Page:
WAFB First Alert Quickcast:
- increasing rain chances through the week
- watching a weak disturbance in the northern Gulf
On this anniversary of 1992’s Category 3 Andrew landfall in Louisiana, it’s a good time to stop and consider: are you ready if something tropical pops-up and threatens us in the coming weeks? Louisiana has been ‘hit’ by nearly three-dozen hurricanes in the past 100 years. A look at the Louisiana history books shows us that since 1900, the 4-week period from August 25 through September 21 (28 days) is extremely active for the Bayou State, accounting for 16 hurricane ‘hits’ including 6 ‘major’ hurricanes (Category 3 or greater). That’s nearly half of all the hurricanes to hit the Louisiana since 1900 and half of all the ‘majors’ to make landfall here.
Are you prepared? “Get a Game Plan!”
We enjoyed a fairly decent August day today. Not only did many of us miss out on the 90°s this afternoon, but with dew point temperatures running in the 60°s to low 70°s for much of the viewing area, we put some “weather distance” between us and the oppressive heat-and-humidity we suffered through last week and this past weekend. But it is still August … and it is supposed to be hot … and the 90°s will return.
As you’ve probably heard, we have an area of action in the northern/northwestern Gulf that we’ve been watching for the past couple of days. There are signs of a cyclonic spin but there is no clear organization at the surface and most of the regional convection (t-storm activity) is located north and east of that spin. Given its current state and the disturbance’s expected movement towards the west, it looks as though it will reach the Texas coast before it can get organized. That’s a big reason why the National Hurricane Center has it listed at just a 10% chance for development over the next two days (about all the time it will have over water if it doesn’t stall). Frankly, we think that 10% may be a little on the low side and we must always be wary of anything spinning over the very warm Gulf waters at this time of year. But the way it looks to us, no matter what becomes of this, it is not going to be a tropical problem for Louisiana -- possibly a rainmaker for some of the southwestern parishes, but that’s about it.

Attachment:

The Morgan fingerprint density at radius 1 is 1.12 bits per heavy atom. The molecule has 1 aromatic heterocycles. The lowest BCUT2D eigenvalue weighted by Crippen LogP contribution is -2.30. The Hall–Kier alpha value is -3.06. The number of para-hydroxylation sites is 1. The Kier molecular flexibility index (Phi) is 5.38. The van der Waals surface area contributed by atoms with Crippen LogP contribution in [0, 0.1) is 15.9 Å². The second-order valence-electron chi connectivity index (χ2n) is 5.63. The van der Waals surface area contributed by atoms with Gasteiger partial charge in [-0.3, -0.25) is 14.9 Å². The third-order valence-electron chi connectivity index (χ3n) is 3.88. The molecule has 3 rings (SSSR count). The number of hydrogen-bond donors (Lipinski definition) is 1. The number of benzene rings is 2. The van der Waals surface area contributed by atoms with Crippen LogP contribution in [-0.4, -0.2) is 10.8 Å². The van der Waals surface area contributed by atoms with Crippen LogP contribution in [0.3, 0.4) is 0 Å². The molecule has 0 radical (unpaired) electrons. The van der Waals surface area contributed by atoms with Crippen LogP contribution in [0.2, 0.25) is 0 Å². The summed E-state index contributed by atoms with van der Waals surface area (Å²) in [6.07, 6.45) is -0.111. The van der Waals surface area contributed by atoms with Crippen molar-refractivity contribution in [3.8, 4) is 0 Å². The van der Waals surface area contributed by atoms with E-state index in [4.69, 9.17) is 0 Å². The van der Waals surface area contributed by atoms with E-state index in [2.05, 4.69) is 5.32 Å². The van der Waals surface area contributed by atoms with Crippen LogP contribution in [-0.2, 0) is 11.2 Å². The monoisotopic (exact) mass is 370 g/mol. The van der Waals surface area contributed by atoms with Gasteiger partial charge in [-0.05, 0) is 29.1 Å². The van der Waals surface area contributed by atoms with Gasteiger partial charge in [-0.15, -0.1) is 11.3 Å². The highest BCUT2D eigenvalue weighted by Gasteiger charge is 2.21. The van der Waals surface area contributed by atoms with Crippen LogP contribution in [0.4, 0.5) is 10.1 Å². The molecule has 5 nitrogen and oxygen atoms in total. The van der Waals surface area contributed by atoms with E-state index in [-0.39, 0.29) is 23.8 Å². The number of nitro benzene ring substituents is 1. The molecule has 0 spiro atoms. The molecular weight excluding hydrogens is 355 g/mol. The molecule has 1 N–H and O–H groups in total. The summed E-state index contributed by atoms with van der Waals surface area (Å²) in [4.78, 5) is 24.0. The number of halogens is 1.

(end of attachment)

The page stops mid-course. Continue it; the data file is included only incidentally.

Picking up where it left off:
That same northern Gulf low is partly responsible for our lowered humidity today, with its counter-clockwise spin pulling air into our region from the ENE and NE. But as we head into the next couple of days, we’re expecting a return of a more southerly flow over the WAFB viewing area. That means back to our summer Gulf humidity: making it a bit stickier during the day, a little warmer and muggier at night, and increasing the afternoon rain chances as well.
We’ll stay with highs in the low 90°s through Friday, with morning minimums back into the mid 70°s for most of us by mid-week. We’ll go with a 20% to 30% rain chance for Wednesday, a 30% to 40% chance for Thursday, then up it to 50% or better for Friday, Saturday and Sunday. Sadly, it looks like half of more of us will be dodging the rains each day through the Labor Day weekend.
Elsewhere in the Atlantic, Category 1 Cristobal will continue ‘his’ slow movement to the north and NNE for the next day or so. All indications are that Cristobal will miss Bermuda as ‘he’ accelerates on his way towards the cooler waters of the North Atlantic. The National Hurricane Center (NHC) is also eyeing a tropical wave located roughly 800 miles east of the Lesser Antilles. However, development appears rather unlikely over the next couple of days, at least, with the NHC only posting a 20% chance for development through the next five days.